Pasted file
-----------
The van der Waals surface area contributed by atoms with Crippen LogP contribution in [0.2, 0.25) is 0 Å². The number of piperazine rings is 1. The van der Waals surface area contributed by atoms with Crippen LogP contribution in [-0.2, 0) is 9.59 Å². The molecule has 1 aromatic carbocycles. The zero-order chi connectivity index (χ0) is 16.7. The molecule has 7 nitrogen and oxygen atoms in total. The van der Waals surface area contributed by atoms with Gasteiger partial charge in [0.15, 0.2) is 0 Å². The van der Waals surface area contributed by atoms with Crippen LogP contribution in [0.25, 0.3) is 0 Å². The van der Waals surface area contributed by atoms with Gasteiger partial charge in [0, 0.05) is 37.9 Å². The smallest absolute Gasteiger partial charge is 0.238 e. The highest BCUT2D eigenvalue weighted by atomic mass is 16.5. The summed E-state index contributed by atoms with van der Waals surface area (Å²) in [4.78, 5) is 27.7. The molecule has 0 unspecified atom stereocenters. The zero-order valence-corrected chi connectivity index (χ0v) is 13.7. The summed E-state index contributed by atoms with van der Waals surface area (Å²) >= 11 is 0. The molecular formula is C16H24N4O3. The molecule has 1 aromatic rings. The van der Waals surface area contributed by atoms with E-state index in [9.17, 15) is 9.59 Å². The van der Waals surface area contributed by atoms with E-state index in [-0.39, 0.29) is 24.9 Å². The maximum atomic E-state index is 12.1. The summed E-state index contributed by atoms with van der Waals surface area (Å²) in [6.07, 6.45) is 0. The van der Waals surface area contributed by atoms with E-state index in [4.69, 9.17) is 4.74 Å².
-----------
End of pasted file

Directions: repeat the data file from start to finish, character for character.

The van der Waals surface area contributed by atoms with Crippen LogP contribution in [0.2, 0.25) is 0 Å². The number of piperazine rings is 1. The van der Waals surface area contributed by atoms with Crippen LogP contribution in [-0.2, 0) is 9.59 Å². The molecule has 1 aromatic carbocycles. The zero-order chi connectivity index (χ0) is 16.7. The molecule has 7 nitrogen and oxygen atoms in total. The van der Waals surface area contributed by atoms with Gasteiger partial charge in [0.15, 0.2) is 0 Å². The van der Waals surface area contributed by atoms with Crippen LogP contribution in [0.25, 0.3) is 0 Å². The van der Waals surface area contributed by atoms with Gasteiger partial charge in [0, 0.05) is 37.9 Å². The smallest absolute Gasteiger partial charge is 0.238 e. The highest BCUT2D eigenvalue weighted by atomic mass is 16.5. The summed E-state index contributed by atoms with van der Waals surface area (Å²) in [4.78, 5) is 27.7. The molecule has 0 unspecified atom stereocenters. The zero-order valence-corrected chi connectivity index (χ0v) is 13.7. The summed E-state index contributed by atoms with van der Waals surface area (Å²) >= 11 is 0. The molecular formula is C16H24N4O3. The molecule has 1 aromatic rings. The van der Waals surface area contributed by atoms with E-state index in [9.17, 15) is 9.59 Å². The van der Waals surface area contributed by atoms with E-state index in [-0.39, 0.29) is 24.9 Å². The maximum atomic E-state index is 12.1. The summed E-state index contributed by atoms with van der Waals surface area (Å²) in [6.07, 6.45) is 0. The van der Waals surface area contributed by atoms with E-state index in [4.69, 9.17) is 4.74 Å².